Overall, I really liked the event since I was able to speak to people who are not quite your "normal" FOSSies and saw aspects of our communities from a different point of view, which is always refreshing. In addition, this was quite a low key event, so it also carried a very relaxed feeling to it :-) There is still a need for these types of events, as there are for the events on other levels, since these events provide access points for people of all types to get involved in FOSS. Especially the locals, whom cannot or do not want to travel far to get their questions answered and to hang out with those that share the same interest ;-)

Thanks again HCC, I enjoyed the event and look forward to attending another event of yours. Also a great thanks to Jos and the local Lizards for the constructive discussions, openness, and engagement demonstrated by the openSUSE team. 

LinuxTage 2011: looking back

Sorry about this post being quite belated, but I have been wanting to make this post for quite a while. This last May (11-14th) I attended LinuxTage in Berlin where it is hosted every year. It was my first time at the event and many of my hacker colleagues gave me mixes feelings about the event before I attended. There complaints with the event were that over the years that it has become more corporate oriented and that community presence has been less regarded over corporate interest when arranging and planning for community presence (booths, etc.).

I always try to keep and open mind when attending an event i which I have never been to before, so I arrived at the event on the 11th with a business colleague of mine to introduce him to the world of FOSS to see his thoughts on it, but more to try and give him a picture of what I have been investing a lot of my time into over the past 3 years. He, like many others, rarely see the point of FOSS and the meaning behind just having another operating system on your computer. As many others I have spoken to over the years, he had a hard time understanding why he should give FOSS a try when he had no problems with using Windows. My strategy was to just introduce him to the ecosystem and let him make his own assumptions on what he saw and then provide answers and support to the questions he had.

As we entered the exhibition hall, the first time, he was reluctant from the beginning and THEN he saw names of projects he was familiar with which he did not know stemmed from our ecosystem. Projects he used on windows, such as VLC, XMBC, to name a few. He then shifted his opinion to being a little less reluctant and began to open his mind a little more to this FOSS thing. We split up for a while, as I told him to get involved, ask questions, and just look around! In the meantime, I visited my old colleagues at the Fedora Project and CentOS to see how they are doing. Furthermore, I had a good talk with the Debian project about their plans, future development, and got all of of my questions answered in a nice informed way about the CUT/Rolling release initiative. In final, as always, I also had a chance to chat with some community managers and discuss some issues facing our communities and ecosystem and how we can improve cross-community collaboration.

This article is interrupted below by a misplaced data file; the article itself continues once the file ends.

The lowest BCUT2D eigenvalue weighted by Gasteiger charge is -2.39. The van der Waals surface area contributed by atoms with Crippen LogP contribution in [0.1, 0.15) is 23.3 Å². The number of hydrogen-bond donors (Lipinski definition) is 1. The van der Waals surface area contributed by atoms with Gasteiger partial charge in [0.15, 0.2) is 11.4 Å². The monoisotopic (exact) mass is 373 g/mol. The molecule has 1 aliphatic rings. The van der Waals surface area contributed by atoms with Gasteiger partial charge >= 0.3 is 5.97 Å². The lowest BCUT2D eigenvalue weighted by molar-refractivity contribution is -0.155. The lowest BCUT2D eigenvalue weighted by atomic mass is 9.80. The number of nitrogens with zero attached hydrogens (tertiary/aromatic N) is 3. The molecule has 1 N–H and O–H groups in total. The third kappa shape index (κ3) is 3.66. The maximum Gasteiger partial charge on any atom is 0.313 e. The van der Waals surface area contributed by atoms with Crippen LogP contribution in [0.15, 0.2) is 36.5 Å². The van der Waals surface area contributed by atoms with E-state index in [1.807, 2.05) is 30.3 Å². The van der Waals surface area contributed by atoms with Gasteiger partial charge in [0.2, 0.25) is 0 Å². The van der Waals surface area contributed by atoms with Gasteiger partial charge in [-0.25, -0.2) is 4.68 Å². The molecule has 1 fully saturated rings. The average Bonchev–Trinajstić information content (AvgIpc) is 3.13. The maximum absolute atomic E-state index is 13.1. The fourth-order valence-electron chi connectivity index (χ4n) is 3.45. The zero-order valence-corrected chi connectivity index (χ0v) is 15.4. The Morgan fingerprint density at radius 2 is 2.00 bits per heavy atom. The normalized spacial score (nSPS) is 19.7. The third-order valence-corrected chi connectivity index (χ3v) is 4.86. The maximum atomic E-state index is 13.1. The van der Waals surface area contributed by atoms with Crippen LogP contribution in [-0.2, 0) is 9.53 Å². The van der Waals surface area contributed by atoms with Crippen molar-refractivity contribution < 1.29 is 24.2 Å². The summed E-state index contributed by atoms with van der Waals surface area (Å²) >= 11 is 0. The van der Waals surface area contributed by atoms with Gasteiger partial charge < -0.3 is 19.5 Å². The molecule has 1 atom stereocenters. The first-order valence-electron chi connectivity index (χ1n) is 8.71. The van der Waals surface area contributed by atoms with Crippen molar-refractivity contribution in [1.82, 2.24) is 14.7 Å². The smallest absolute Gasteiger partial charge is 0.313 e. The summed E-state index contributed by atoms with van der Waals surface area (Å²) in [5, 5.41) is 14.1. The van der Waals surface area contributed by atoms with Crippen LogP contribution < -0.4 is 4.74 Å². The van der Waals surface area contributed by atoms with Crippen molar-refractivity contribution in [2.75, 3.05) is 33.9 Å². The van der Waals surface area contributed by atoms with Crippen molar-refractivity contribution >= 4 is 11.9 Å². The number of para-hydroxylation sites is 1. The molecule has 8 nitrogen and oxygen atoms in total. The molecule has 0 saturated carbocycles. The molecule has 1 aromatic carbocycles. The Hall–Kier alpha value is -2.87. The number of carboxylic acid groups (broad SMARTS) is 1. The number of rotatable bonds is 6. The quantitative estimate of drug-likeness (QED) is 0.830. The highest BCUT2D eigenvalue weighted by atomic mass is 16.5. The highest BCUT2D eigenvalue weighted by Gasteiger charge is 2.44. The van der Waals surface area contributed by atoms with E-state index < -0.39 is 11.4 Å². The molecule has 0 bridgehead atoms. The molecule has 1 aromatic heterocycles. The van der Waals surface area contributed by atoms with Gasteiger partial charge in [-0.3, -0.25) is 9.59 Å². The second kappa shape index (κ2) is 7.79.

Overall it was quite a decent event, I met some new people, got up to speed with the old and planted a seed in someones mind of what opportunities and tools FOSS can give the average individual and business person, but I will have to agree with my hacker colleagues, it was a little to corporate and presented itself as more of a hybrid event rather than a community one. Berlin, in itself is awesome, one of my favorite cities in the world, since there are just not too many places like it ;-) C-Base is also one of a kind hacker meeting place/lab which definitely demonstrates the unique qualities of this city and the local FOSS community in Berlin. Oh, and not to forget, my business colleague left with a greater understanding of our ecosystem and a smile on his face, so I think that speaks for itself ;-) Will be seeing you again shortly, Berlin, that I can guarantee!!

Catching up

I do not write blog posts very often, as you can see from my last post was over a year ago. That does not mean I have not been highly active within the FOSS ecosystem, but more so that the function I have and the topics I deal with (conflict management and community development) are not per say things I can freely speak about to those which are not directly involved. You might think, well, you are holding something back or being non-transparent, but that is not the case, it is more about trust. In open source, we all have our circles of trust. Those circles defined by who and what we trust and furthermore the level of trust that we have in these people or institutions. In my function, trust is at the highest level. I coordinate with many within our ecosystem to help resolve issues, some of these issue being highly sensitive for the parties involved. If I were to post these issues, I could foresee two things happening: a loss of trust from one or both parties, and furthermore, an escalation of the issue. Please remember that my function is compared to that of a doctor, just not a medical doctor, but an organizational doctor. Therefore, just as your doctor has ethical commitments to not share his/her patients information, the same goes for my function. 

That said, I can post about other things, that is true. I will post a couple more posts about the events that I have been to this year (something that has been on my list for a while) and some that I will attend in the near future.